Thursday, May 4, 2017

Merry Month of Manga Review: STEPPING ON ROSES

Normally I don't bring too much of the real world into this blog but anyone who followed the news today knows that today was a bad day...a terrible, no-good, infuriating sort of day.  So I'm going to take this opportunity to vent some frustration by getting around to a series I've been meaning to rant about for a while.

STEPPING ON ROSES (Hadashi de Bara o Fume), by Rinko Ueda.  First published in 2007 and first published in North America in 2010.


Sumi Kitamura is a poor yet noble young girl growing up in the midst of the Meiji era.  Her parents are dead, her brother is a hopeless gambler who keeps leaving foster kids with her, but despite her crushing poverty and large number of dependents she remains hopeful.  She eventually gets so desperate that she decides to prostitute herself.  Sumi is eventually 'bought' by Soichiro Ashida, who wants to marry her in the hopes of appeasing his dying grandfather to inherit a fortune.  Now Sumi is bound to this cruel, demanding, arrogant young man all while she struggles to find a place in a social world far above her own.  Will Sumi ever adapt to her surroundings?  Will Soichiro ever come to love her?  And will she ever find the mystery man who helped her in her time of need?


You know, if I wanted to read an illustrated Harlequin novel, I can find plenty of them online.  I don't need to waste money on soapy sexist trash like this, then at least I should get something that might actually have some smut and costs less.

Even by shoujo heroine standards, Sumi is ridiculously saintly.  She's poor, uneducated, orphaned, hounded by debt collectors, used by her brother, constantly surrounded by a gaggle of small children demanding food, and yet somehow she never stops being hopeful, loyal and caring towards others like she's a goddamn Disney princess.  She can't even muster up the slightest negative thought towards her brother, someone whom anyone with sense would have told to go fuck himself years ago.  Lest you think this saintliness is a sign of her having determination, don't be fooled.  The moment she attaches herself to Soichiro, all she does is become a frail, weeping plaything who endlessly forgives her douchebag of a love interest.  She doesn't even make a token effort at resisting or talking back at him.  No, she must always be in the wrong because she is just a dumb commoner and must sacrifice her own happiness for the sake of others, like the doormat she is.

There are not enough words in English to encompass my hatred for Soichiro.  Again, even by genre standards he's an incredibly awful person.  He's arrogant, always lording his superior looks/wealth/education/etc. over Sumi.  He's greedy and deceitful, tricking an old man with a sham marriage just so he can continue with the lifestyle he's used to.  He's physically and emotionally abusive, as he forbids Sumi from falling in love with him even as he himself display flagrant jealousy if she receives the slightest kindness from others and forbids her from doing household tasks on her own even if done as a gesture of appreciation.  Sadly, I know how these sorts of narratives tend to play out, as it's been done a million times.  This irredeemable jackass will be won over by Sumi's innate beauty and goodness, all of his negative qualities will be forgotten or handwaved away, and they will live Happily Ever After.  I think I would sooner read an entire volume about Soichiro getting punched in the nuts repeatedly than watch the plot work itself in circles to turn him into a good man.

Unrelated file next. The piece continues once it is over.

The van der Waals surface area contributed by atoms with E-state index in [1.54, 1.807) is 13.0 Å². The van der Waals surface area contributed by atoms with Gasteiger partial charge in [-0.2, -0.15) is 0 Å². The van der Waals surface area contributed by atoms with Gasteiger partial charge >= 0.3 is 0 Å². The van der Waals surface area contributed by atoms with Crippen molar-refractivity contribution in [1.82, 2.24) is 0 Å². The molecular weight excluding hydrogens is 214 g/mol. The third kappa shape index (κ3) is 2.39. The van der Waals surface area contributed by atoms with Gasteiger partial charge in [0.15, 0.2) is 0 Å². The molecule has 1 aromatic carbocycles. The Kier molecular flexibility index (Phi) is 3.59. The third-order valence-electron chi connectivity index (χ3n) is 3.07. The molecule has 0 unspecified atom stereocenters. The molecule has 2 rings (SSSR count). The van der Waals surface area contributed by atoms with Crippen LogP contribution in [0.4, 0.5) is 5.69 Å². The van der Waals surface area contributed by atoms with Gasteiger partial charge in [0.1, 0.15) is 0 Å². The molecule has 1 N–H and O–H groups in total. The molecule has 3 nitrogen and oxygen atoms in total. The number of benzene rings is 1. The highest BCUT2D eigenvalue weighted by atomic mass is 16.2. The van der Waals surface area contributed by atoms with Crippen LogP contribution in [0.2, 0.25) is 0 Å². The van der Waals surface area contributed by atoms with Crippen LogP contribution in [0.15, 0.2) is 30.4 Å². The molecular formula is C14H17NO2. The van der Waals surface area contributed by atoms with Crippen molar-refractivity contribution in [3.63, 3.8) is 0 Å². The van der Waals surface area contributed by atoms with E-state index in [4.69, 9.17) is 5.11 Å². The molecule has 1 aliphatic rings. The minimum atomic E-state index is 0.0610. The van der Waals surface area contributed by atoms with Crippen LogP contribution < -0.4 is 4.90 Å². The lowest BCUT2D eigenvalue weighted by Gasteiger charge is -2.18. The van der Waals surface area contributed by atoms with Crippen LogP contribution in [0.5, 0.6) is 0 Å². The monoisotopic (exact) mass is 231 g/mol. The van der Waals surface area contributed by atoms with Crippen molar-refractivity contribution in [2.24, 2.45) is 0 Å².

Worse still, he's been given a foil in the form of a (as yet unnamed) do-gooder, a handsome and mysterious stranger who crosses paths with Sumi early on.  She clings to his kindness (and the hankerchief he left with her) throughout Soichiro's abuse and all the while I was just waiting for the other shoe to drop.  He's painted as a perfect, kind Adonis, and as part of Soichiro's inevitable and unwanted redemption he will somehow be made out to be a monster.  Ueda couldn't be telegraphing this twist harder and I spent the entire volume waiting for the other narrative shoe to drop.  She must be saving it for a future volume, but frankly I couldn't care less.  This goes beyond 'not good.'  Stepping On Roses is an awful, abusive, clichéd, soapy, and shallow story, the very worst of shoujo romance distilled into a single manga and dressed up in a Victorian veneer.


As much as I despised the story, I can't completely hate the art.  It's not spectacular by any means, but it's competent and cute.  The characters are generic-looking and I swear if Sumi spent any more time blushing, I would presume that she was permanently feverish along with all her other troubles.  Ueda's clear focus here is on the frilly, fussy, feminine details.  Sumi's hair swishes about on the page in perfect porcelain-doll curls and her newfound wardrobe is less an accurate representation of Victorian finery as it is an explosion of ribbons, bows, frills, and full skirts.  Because she's so focused on the wardrobes, she tends to neglect the backgrounds and let them fill up the panels and pages. 


Stepping On Roses is simply too melodramatic and abusive for anyone with reasonable taste in shoujo to enjoy.  It's not even fun in a trashy way.  It's just a parade of frilly misery that should be left forgotten.

This series is published by Viz.  This series is complete in Japan with 7 volumes available.  All 7 have been published and are currently in print.

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